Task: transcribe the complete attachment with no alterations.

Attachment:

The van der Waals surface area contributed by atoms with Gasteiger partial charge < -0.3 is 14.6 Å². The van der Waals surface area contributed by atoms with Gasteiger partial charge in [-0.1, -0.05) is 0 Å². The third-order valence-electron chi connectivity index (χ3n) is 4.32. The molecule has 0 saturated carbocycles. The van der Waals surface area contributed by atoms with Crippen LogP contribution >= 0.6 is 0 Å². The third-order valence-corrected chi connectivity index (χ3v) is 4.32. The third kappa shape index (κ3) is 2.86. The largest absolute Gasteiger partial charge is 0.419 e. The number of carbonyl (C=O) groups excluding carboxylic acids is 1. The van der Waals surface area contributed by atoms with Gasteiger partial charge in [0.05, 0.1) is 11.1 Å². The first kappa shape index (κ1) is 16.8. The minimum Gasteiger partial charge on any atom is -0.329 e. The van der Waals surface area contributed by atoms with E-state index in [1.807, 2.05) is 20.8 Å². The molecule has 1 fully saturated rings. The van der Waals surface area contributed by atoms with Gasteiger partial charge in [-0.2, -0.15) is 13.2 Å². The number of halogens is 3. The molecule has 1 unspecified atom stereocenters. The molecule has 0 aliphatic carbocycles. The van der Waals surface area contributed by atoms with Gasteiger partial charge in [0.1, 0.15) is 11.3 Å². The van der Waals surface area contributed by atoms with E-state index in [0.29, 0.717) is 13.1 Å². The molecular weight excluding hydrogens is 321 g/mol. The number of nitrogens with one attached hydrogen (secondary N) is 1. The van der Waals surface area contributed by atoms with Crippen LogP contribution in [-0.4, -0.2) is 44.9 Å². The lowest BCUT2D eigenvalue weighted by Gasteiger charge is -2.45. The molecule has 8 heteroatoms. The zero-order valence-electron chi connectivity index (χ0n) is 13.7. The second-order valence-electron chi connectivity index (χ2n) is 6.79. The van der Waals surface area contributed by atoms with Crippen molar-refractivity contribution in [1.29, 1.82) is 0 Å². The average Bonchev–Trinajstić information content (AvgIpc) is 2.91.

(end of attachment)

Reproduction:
The van der Waals surface area contributed by atoms with Gasteiger partial charge < -0.3 is 14.6 Å². The van der Waals surface area contributed by atoms with Gasteiger partial charge in [-0.1, -0.05) is 0 Å². The third-order valence-electron chi connectivity index (χ3n) is 4.32. The molecule has 0 saturated carbocycles. The van der Waals surface area contributed by atoms with Crippen LogP contribution >= 0.6 is 0 Å². The third-order valence-corrected chi connectivity index (χ3v) is 4.32. The third kappa shape index (κ3) is 2.86. The largest absolute Gasteiger partial charge is 0.419 e. The number of carbonyl (C=O) groups excluding carboxylic acids is 1. The van der Waals surface area contributed by atoms with Gasteiger partial charge in [0.05, 0.1) is 11.1 Å². The first kappa shape index (κ1) is 16.8. The minimum Gasteiger partial charge on any atom is -0.329 e. The van der Waals surface area contributed by atoms with E-state index in [1.807, 2.05) is 20.8 Å². The molecule has 1 fully saturated rings. The van der Waals surface area contributed by atoms with Gasteiger partial charge in [-0.2, -0.15) is 13.2 Å². The number of halogens is 3. The molecule has 1 unspecified atom stereocenters. The molecule has 0 aliphatic carbocycles. The van der Waals surface area contributed by atoms with Gasteiger partial charge in [0.1, 0.15) is 11.3 Å². The van der Waals surface area contributed by atoms with E-state index in [0.29, 0.717) is 13.1 Å². The molecular weight excluding hydrogens is 321 g/mol. The number of nitrogens with one attached hydrogen (secondary N) is 1. The van der Waals surface area contributed by atoms with Crippen LogP contribution in [-0.4, -0.2) is 44.9 Å². The lowest BCUT2D eigenvalue weighted by Gasteiger charge is -2.45. The molecule has 8 heteroatoms. The zero-order valence-electron chi connectivity index (χ0n) is 13.7. The second-order valence-electron chi connectivity index (χ2n) is 6.79. The van der Waals surface area contributed by atoms with Crippen molar-refractivity contribution in [1.29, 1.82) is 0 Å². The average Bonchev–Trinajstić information content (AvgIpc) is 2.91.